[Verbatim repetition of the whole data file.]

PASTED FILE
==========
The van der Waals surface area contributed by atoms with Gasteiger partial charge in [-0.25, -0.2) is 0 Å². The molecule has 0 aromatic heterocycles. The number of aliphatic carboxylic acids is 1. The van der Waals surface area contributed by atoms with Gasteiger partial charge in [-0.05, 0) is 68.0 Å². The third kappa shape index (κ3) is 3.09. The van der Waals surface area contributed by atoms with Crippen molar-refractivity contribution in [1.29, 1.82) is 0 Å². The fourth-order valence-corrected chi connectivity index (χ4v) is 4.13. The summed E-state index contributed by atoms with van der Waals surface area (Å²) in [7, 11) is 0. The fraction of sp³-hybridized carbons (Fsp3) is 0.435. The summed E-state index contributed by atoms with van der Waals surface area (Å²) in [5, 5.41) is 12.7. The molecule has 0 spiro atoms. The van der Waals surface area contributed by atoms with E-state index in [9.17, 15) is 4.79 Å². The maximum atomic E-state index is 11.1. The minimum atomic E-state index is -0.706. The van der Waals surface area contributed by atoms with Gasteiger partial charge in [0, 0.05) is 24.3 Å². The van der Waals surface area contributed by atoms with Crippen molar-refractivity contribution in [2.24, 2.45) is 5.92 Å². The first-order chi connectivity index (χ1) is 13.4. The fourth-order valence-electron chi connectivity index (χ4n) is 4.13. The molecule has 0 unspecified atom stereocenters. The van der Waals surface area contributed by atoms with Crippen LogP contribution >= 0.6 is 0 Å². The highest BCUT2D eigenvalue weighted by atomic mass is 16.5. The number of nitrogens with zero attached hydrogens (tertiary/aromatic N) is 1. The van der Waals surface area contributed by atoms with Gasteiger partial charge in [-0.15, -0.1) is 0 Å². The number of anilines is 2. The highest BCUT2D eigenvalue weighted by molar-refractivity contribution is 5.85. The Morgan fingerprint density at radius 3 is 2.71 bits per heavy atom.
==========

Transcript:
The van der Waals surface area contributed by atoms with Gasteiger partial charge in [-0.25, -0.2) is 0 Å². The molecule has 0 aromatic heterocycles. The number of aliphatic carboxylic acids is 1. The van der Waals surface area contributed by atoms with Gasteiger partial charge in [-0.05, 0) is 68.0 Å². The third kappa shape index (κ3) is 3.09. The van der Waals surface area contributed by atoms with Crippen molar-refractivity contribution in [1.29, 1.82) is 0 Å². The fourth-order valence-corrected chi connectivity index (χ4v) is 4.13. The summed E-state index contributed by atoms with van der Waals surface area (Å²) in [7, 11) is 0. The fraction of sp³-hybridized carbons (Fsp3) is 0.435. The summed E-state index contributed by atoms with van der Waals surface area (Å²) in [5, 5.41) is 12.7. The molecule has 0 spiro atoms. The van der Waals surface area contributed by atoms with E-state index in [9.17, 15) is 4.79 Å². The maximum atomic E-state index is 11.1. The minimum atomic E-state index is -0.706. The van der Waals surface area contributed by atoms with Gasteiger partial charge in [0, 0.05) is 24.3 Å². The van der Waals surface area contributed by atoms with Crippen molar-refractivity contribution in [2.24, 2.45) is 5.92 Å². The first-order chi connectivity index (χ1) is 13.4. The fourth-order valence-electron chi connectivity index (χ4n) is 4.13. The molecule has 0 unspecified atom stereocenters. The van der Waals surface area contributed by atoms with Crippen LogP contribution >= 0.6 is 0 Å². The highest BCUT2D eigenvalue weighted by atomic mass is 16.5. The number of nitrogens with zero attached hydrogens (tertiary/aromatic N) is 1. The van der Waals surface area contributed by atoms with Gasteiger partial charge in [-0.15, -0.1) is 0 Å². The number of anilines is 2. The highest BCUT2D eigenvalue weighted by molar-refractivity contribution is 5.85. The Morgan fingerprint density at radius 3 is 2.71 bits per heavy atom.